Truly though, the night wasn’t defined by the building, but rather by the contents. Khatia Buniatishvili is a remarkable player, both for her ability and her beauty. And frankly, I think it must be a challenge to be respected for your skill when you’ve got the T&A to keep everyone distracted. The people in the audience were absolutely raucous after the performance, and I can’t but sadly reflect it was more for her looks than for what it should have been for – her tremendous skill. She was born into it, starting the piano at the age of 3 and performing her first concerts in Tbilisi at 6 years old, something of a wunderkind really. Now she prefers to play Liszt and his like, perhaps because of that style’s vehement, whirlwind carriage, of the flashy salutes to style and the overindulgence to emotion over refinement. Liszt was known for his flourishes and his improvisation, adding all sorts of character to what had already become thought of as stodgy and uptight music, Beethoven and Bach, by his era. And as Liszt was known for flaunting his emotion physically, for falling all over the piano, throwing about his wigged hair, so is Khatia known for an over sexuality as she embraces the piano keys as she would a lover, as though the piano were her only actual true love, despite what she might think of any person. One even wonders if someone of her skill level is even capable of loving anything else but the product of their ability, as that product is so beyond what most might even dream.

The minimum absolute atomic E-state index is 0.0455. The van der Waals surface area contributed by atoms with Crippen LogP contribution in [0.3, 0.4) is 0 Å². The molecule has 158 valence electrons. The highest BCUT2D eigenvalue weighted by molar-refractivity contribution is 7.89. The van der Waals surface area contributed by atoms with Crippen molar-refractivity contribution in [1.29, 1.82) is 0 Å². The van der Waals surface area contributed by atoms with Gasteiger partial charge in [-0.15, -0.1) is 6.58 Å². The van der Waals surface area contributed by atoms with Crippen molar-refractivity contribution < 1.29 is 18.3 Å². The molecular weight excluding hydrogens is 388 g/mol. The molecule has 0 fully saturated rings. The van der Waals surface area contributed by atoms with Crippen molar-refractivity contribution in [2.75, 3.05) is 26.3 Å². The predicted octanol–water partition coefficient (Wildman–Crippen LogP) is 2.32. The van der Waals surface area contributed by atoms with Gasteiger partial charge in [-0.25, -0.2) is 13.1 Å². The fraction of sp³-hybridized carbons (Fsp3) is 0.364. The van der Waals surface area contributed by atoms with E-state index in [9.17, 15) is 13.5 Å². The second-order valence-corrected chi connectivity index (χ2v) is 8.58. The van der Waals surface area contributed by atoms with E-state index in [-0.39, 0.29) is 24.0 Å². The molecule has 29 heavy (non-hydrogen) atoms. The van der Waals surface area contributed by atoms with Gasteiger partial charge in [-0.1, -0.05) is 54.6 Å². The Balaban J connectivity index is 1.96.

It’s that passion though that puts Georgia as a future powerhouse of the arts as it continues towards a path of globalization – at least it was on that path, recent events show that the current administration seems particularly pressed to get off of that path. Many people comment on the brilliance of skill that many East Asians have in piano, though lamenting the lack of emotion as their culture tends to prefer discipline. And indeed, with enough discipline, anything is just about manageable, even playing Rachmaninoff’s Second – I personally got the honor to watch one such Asian, Yuja Wang, play it. Could I tell if it felt emotional or not? I think on many songs, like the “Rach II”, the playing is so technical and intense that only the most trained ears can tell. The common listener only sweats at what seems like a tornado of sound and skill. But perhaps too much discipline does cover up the emotion of a piece, and this is one thing that makes Georgians on the next level of music, since they’re so willing to let their passion and inspiration override any sort of discipline. This works both to their advantage and disadvantage in life, but especially to their advantage in music.
|Liszt rocking it|
|Khatia Buniatishvili in the Rudolfinum|